Alfred Adamsapple and Snapper Snodgrass by Basil Wolverton
As far as I know this one is untitled, but I like to call it Blobby McGee

Byron Bigbrain III by Basil Wolverton

Basil Wolverton has such an interesting catalog of work... I'll highlight more of his fun stuff in a future post.

Sunday, March 24, 2013

if only (a poem)

If only for one wish,
an angel or a bird,
a winged messenger to speed my love to you

If only to accomplish,
those words you never heard,
an expression of the heart you never knew

If only for this fire,
still raging in my heart,
sending skyfulls of smoke signals your way

If only for this desire,
even though we're apart,
simply to know you felt a smile today

If only for the chance,
to cast away your fears,
a gift of comfort on the darkest night

If only for one romance,
to last my final years,
letting you fly free while holding you tight

If only for the way,
perhaps a chance to say,
this love is stronger than you realize

If only for one day,
without these clouds of gray,
always turning to rain... behind my eyes

If only...

Wednesday, February 13, 2013

The Vinyl Word (Designer Toys)

In 2010 I designed a series of vinyl toys built on the popular Monskey frame. So-called "designer toys" have been growing in popularity since the late 1990's and offer fans a way of collecting limited edition "tiny sculptures" from artists around the world. 

Of course for children toys have long provided an outlet for imaginative play, exploration and learning, as well as offering comfort and companionship in times of stress. Today adults can appreciate toys for their aesthetic design. And by collecting unique "urban vinyl toys" they help support artists directly while actually making small investments into the art world. True designer toys are hand-produced in very limited runs and nearly always go up in value. 

I thought I'd share some of my 2010 Monskey designs with you. Enjoy.

Exhibiting two opposing personalities, Skitzo can reflect your mood, whether it be gloomy or sunny.

This little Canadian fella wears his heart on his sleeve... and um, his other organs too. 

This is the down-on-his-luck cousin to a certain more famous mouse.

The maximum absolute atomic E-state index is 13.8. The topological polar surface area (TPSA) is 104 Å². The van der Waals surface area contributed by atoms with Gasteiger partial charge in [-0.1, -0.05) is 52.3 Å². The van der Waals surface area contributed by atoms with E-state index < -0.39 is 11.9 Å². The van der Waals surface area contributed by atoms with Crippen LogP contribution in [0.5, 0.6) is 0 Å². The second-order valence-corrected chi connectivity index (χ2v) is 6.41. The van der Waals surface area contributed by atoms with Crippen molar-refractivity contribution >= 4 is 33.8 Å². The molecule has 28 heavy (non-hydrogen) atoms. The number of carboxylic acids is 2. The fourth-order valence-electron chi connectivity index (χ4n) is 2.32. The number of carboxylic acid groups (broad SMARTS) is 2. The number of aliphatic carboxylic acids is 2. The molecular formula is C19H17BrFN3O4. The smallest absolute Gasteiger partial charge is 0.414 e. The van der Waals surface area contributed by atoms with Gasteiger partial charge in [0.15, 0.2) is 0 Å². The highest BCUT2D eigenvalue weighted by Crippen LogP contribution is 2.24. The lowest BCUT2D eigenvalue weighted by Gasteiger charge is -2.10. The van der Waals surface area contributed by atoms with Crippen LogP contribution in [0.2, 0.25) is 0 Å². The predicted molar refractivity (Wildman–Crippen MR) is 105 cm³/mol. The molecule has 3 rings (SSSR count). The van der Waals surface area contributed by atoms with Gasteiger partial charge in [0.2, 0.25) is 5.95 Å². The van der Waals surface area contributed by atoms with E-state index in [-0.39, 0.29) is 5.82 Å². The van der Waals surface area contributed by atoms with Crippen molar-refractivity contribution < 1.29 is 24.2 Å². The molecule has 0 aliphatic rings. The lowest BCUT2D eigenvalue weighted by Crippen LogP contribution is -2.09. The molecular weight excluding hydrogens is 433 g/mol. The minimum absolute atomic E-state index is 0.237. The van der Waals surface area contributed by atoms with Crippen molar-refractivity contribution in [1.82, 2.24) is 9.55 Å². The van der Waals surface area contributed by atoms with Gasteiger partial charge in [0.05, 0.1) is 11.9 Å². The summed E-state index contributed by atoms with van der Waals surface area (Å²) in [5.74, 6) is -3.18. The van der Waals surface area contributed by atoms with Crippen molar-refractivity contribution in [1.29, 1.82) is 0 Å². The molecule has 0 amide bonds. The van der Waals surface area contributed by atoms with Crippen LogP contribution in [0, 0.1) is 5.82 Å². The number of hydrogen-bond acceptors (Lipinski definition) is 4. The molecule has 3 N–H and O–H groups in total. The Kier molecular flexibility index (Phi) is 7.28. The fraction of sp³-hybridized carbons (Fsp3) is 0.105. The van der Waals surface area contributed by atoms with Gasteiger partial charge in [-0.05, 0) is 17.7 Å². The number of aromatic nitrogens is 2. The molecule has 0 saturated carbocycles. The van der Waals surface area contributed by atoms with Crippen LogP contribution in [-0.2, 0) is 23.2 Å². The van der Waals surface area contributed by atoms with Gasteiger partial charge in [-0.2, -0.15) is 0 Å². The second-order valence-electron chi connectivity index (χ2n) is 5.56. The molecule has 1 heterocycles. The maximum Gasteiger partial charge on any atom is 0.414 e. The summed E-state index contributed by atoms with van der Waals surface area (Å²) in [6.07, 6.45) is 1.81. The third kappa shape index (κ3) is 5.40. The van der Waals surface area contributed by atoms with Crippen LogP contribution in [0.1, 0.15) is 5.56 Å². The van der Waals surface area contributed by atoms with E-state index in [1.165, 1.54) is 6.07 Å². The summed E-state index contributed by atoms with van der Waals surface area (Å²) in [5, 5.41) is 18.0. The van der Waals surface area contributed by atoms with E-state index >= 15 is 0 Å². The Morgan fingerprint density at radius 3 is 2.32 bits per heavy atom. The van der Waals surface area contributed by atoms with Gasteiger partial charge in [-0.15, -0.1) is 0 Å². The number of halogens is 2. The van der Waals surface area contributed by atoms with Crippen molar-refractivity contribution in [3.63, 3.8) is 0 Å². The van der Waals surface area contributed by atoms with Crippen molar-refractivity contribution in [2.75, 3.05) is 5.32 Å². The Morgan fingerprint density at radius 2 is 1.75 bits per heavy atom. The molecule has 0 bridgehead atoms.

Leaping from the stages of Peking Opera comes this dynamic woman warrior character (Wu Dan).

For the lovelorn comes this little broken-hearted companion. Don't be sad.

When things get too hot to handle, this tiny guy can take the heat. Flame On!

Cheer up! She's just too cute to not decorate your desk with. 

Now you know who's been eating your bananas. Chinese mythology comes alive! 
[Just follow the links in the text at the top of this page to learn more.]

Thursday, January 31, 2013

Vintage Micro Minis

    Reminiscent of the little metal "pedal cars" I happily scooted around the sidewalks of my youth, vintage micro cars retain their unique charm even if their utility (and, let's be honest, safety) can sometimes be questionable. What they may lack in speed, luxury and roominess, these little (mostly Post-World War II European-made) contraptions certainly make up for it in "take me home I'm yours" cuteness. Much like Disney's ole Herbie, the Love Bug, micro cars (sometimes known as Kei Cars, or keijidōsha, in Japan) have abundant personality most larger mass assembly vehicles are unfortunately deficient in. These little submarine-like minis are marvels of micro-engineering as well as style and form. And yet they just beg for a hug. Can you imagine a race of all micro minis? Like a Hanna-Barbera "wacky race" come to life.

So let's steal a glance in our rear view mirror shall we, at the micro minis of yesteryear. 
Trusted with our lives. These were the things that moved us.
And they can still move us today, even if they themselves remain motionless.  
Photos courtesy of Darin Schnabel / RM Auctions

And what happened when the mini grew up?
General Motor's Chevy badge worked with Segway, Inc. (and later SAIC Motors in China) to develop these electric autonomous operation bubble cars for urban markets in China and Europe:

"Looks like this R2 Unit has a bad motivator"

For those interested in learning more about these and other unique vehicles,  you can visit the fine folks at the Lane Motor Museum in Nashville, Tennessee. They have the largest collection in the United States and would be happy to see ya. Happy motoring!